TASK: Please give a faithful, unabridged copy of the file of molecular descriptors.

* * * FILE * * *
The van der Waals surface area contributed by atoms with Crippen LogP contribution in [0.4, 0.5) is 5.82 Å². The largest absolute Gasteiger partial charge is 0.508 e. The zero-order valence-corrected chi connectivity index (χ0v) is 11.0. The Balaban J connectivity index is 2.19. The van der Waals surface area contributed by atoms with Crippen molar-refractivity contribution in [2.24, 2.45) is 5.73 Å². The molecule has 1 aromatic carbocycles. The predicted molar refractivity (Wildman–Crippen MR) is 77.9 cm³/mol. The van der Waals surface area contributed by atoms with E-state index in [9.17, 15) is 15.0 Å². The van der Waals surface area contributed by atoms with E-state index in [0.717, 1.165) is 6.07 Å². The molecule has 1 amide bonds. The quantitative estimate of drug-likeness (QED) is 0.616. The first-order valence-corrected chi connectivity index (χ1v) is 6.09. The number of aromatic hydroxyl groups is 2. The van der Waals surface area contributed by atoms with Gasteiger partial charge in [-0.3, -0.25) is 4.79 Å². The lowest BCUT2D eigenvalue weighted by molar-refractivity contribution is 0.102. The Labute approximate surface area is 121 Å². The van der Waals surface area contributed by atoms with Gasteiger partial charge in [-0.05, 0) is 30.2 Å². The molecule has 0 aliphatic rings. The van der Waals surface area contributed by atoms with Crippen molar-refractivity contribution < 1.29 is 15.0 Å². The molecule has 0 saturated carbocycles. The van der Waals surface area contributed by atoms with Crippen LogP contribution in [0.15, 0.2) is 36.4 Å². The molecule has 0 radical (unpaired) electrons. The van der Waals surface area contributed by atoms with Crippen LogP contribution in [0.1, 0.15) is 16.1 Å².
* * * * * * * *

The van der Waals surface area contributed by atoms with Crippen LogP contribution in [0.4, 0.5) is 5.82 Å². The largest absolute Gasteiger partial charge is 0.508 e. The zero-order valence-corrected chi connectivity index (χ0v) is 11.0. The Balaban J connectivity index is 2.19. The van der Waals surface area contributed by atoms with Crippen molar-refractivity contribution in [2.24, 2.45) is 5.73 Å². The molecule has 1 aromatic carbocycles. The predicted molar refractivity (Wildman–Crippen MR) is 77.9 cm³/mol. The van der Waals surface area contributed by atoms with E-state index in [9.17, 15) is 15.0 Å². The van der Waals surface area contributed by atoms with E-state index in [0.717, 1.165) is 6.07 Å². The molecule has 1 amide bonds. The quantitative estimate of drug-likeness (QED) is 0.616. The first-order valence-corrected chi connectivity index (χ1v) is 6.09. The number of aromatic hydroxyl groups is 2. The van der Waals surface area contributed by atoms with Gasteiger partial charge in [-0.3, -0.25) is 4.79 Å². The lowest BCUT2D eigenvalue weighted by molar-refractivity contribution is 0.102. The Labute approximate surface area is 121 Å². The van der Waals surface area contributed by atoms with Gasteiger partial charge in [-0.05, 0) is 30.2 Å². The molecule has 0 aliphatic rings. The van der Waals surface area contributed by atoms with Crippen molar-refractivity contribution < 1.29 is 15.0 Å². The molecule has 0 saturated carbocycles. The van der Waals surface area contributed by atoms with Crippen LogP contribution in [0.15, 0.2) is 36.4 Å². The molecule has 0 radical (unpaired) electrons. The van der Waals surface area contributed by atoms with Crippen LogP contribution in [0.1, 0.15) is 16.1 Å².